Wednesday, May 13, 2009

It's So Sad to See Work Go Underappreciated

Posted By on Wed, May 13, 2009 at 6:14 PM

I often wonder if The Tennessean could make our fair city seem any more bland.  See today's
click to enlarge The John Work House, in Its Current State
  • The John Work House, in Its Current State
story, which is, in part about Fisk's efforts to get stimulus funding to refurbish John Work's House.

Who's John Work, you ask?  And why should anyone care if his house is refurbished?

If you look to The Tennessean for answers, you learn, "Down the street at Fisk University, the windows of the John Wesley Work House, which belonged to the former director of the Jubilee Singers, are boarded up."

Saying that John Work was the former director of the Jubilee Singers is like saying that Hooters is a place you can go for food.  It's true, but it's not the whole story.

Lucky for y'all, I am here to fill you in.

The first Nashville John Work organized and trained an African American choir at the First Baptist Church back before the Civil War.  In the choir were three people who would go on to be among the original Fisk Jubilee Singers.  His sons, John and Frederick, attended Fisk and this son John reorganized the Fisk Jubilee Singers, taught history, Latin, and music, and led Fisk's male quartet, which made early recordings for Victor, Edison, and Columbia.

And these were not even the most awesome John Works to live in our city.  No, I believe that distinction must go to John Work the third, who, after he went to work at Fisk, lived in the house up for possible renovation.  Not only did Work direct the Jubilee singers, he transcribed a great deal of rural African American folk music (though, sadly, large parts of that collection appear to have been lost) and he made some of the earliest field recordings of black Nashvillians.

And, as Bruce Nemerov and Robert Gordon tell us in Lost Delta Found, "Work also is the first academic trained in the European tradition to express appreciation for the purely musical values displayed in the accompaniments to blues song."  In other words, even though he was a smartypants at a time when smartypantses believed the blues to be the purview of low talent hacks and uneducated rural folks who were just making noise, Work saw it for the amazing art form it is.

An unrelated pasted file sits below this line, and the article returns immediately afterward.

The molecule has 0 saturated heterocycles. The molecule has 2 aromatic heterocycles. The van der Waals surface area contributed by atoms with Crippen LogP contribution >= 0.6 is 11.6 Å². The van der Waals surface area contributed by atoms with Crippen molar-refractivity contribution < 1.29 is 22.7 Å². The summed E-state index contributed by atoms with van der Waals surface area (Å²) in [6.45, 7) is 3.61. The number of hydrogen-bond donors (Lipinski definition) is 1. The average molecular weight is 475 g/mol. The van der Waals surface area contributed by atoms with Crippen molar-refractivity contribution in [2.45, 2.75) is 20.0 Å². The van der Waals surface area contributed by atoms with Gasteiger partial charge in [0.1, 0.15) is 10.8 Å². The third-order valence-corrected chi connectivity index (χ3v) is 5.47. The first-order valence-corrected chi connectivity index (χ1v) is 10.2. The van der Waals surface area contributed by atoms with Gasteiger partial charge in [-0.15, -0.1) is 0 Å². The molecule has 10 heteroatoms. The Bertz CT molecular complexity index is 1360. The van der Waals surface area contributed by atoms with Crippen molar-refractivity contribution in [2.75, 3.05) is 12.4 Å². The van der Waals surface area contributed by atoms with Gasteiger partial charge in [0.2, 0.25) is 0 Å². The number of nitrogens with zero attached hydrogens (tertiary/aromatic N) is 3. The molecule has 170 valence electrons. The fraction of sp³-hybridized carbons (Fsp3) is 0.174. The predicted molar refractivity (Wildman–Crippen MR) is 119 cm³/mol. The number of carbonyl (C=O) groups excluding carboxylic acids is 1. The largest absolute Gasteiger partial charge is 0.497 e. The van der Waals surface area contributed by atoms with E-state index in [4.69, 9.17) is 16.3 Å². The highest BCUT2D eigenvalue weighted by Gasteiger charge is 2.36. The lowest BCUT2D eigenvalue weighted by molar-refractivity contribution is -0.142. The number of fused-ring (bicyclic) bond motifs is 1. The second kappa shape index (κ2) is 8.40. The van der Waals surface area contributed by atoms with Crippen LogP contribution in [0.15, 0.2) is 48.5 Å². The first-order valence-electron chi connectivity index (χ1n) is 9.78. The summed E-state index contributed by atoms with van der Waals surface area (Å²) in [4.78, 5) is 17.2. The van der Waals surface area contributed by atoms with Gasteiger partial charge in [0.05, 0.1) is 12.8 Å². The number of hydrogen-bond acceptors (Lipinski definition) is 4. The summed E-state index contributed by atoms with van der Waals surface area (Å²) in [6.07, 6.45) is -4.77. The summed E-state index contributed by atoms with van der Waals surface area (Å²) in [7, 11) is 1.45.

And then... And then, folks, John Work was there the very first time McKinley "Muddy Waters" Morganfield ever recorded.  How do you leave that out?  John Work is there the first time Muddy Waters ever hears his own voice played back to him and you don't even mention it?

But that's not even the end of the Works' ties with Nashville.  John Work the third had a couple of sons, who you will be unsurprised to learn are named John and Frederick, who were raised in that house.

You may know this Frederick Work.  He desegregated the Vanderbilt Law School.

Years ago, I had the pleasure of chatting with this John and Frederick Work who have a casually graceful way of teasing each other that surely comes from having a brother you deeply love for six or seven decades.  And they told me that house was always full of people, famous musicians and authors and artists, and not so famous, but interesting people, professors, students, neighborhood folks, and that there was always food and music and good times.

I love the idea of that house being refurbished and preserved for future generations, being filled with music and people again.  So much of our history here in Nashville gets told by what used to be.  That's where the Vine Street Temple used to be.  That's where the streetcar used to go.  That's where the fort was.

It'd be so nice to have one cool thing that still is.

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